Premiums for Medicare Part B, which covers physician services, will increase by 15 percent next year to $110.50 per month, topping $100 for the first time. About 27 percent of Medicare beneficiaries, or 12 million people, will have to pay the higher premiums or have the additional amounts paid on their behalf.

The other 73 percent will be shielded from the increase because, under current law, their Medicare premiums cannot increase more than the increase in their Social Security benefits. (There will be no cost-of-living adjustment for Social Security benefits in 2010 because inflation has been low.) Groups facing higher premiums next year include new Medicare beneficiaries, high-income beneficiaries and those whose premiums are paid by Medicaid.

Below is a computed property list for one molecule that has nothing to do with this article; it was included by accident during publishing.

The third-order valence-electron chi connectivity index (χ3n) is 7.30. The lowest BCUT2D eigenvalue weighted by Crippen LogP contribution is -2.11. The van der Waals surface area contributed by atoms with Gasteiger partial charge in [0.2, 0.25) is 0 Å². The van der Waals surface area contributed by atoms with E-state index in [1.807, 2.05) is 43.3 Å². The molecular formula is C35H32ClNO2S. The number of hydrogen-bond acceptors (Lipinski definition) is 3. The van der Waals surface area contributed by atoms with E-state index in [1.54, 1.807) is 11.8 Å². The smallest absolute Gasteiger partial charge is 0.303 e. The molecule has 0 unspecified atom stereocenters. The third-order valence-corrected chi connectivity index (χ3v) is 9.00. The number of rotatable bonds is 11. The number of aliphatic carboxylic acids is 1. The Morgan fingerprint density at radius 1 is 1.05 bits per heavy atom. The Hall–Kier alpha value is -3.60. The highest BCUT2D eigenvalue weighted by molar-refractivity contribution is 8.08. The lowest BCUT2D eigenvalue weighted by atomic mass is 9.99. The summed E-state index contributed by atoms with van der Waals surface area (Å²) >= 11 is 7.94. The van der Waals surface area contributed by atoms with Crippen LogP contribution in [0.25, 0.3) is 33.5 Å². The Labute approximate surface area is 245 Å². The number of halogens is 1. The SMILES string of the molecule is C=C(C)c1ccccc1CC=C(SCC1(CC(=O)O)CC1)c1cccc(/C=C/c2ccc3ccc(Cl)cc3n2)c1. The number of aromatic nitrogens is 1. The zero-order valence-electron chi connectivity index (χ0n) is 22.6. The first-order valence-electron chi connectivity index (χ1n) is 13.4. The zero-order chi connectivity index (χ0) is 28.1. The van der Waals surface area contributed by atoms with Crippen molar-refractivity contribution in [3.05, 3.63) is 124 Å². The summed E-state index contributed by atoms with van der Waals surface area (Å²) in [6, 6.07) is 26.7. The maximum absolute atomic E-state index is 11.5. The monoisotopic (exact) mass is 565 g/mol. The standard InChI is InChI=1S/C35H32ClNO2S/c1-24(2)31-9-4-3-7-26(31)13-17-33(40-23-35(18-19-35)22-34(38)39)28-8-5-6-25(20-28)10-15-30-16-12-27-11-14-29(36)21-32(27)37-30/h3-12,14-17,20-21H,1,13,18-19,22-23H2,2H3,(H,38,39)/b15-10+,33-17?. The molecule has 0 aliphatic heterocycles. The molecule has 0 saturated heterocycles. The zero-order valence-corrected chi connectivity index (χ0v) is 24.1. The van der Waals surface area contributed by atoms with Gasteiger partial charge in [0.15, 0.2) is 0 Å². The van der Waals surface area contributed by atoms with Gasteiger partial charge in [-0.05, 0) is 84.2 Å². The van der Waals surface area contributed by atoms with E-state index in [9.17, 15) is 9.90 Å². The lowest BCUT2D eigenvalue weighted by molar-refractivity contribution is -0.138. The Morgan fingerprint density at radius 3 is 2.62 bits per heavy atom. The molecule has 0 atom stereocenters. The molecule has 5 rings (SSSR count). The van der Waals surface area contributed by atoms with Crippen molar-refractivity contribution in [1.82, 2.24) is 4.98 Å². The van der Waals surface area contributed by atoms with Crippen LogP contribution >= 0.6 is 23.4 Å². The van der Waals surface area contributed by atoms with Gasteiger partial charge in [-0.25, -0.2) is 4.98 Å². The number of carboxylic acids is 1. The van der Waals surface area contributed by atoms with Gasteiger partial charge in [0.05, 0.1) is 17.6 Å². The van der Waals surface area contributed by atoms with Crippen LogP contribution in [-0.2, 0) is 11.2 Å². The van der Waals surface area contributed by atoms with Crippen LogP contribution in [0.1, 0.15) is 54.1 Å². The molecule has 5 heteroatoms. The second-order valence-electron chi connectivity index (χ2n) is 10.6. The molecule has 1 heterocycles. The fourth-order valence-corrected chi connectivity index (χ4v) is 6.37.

The House in September passed a bill that would freeze Medicare Part B premiums. Health and Human Services (HHS) Secretary Kathleen Sebelius urged the Senate to approve such legislation. She said, "We are in tremendously difficult economic times, and seniors are being hit particularly hard," adding, "The last thing seniors need right now is a substantial increase in their Medicare premiums, and many seniors will see such an increase if no action is taken."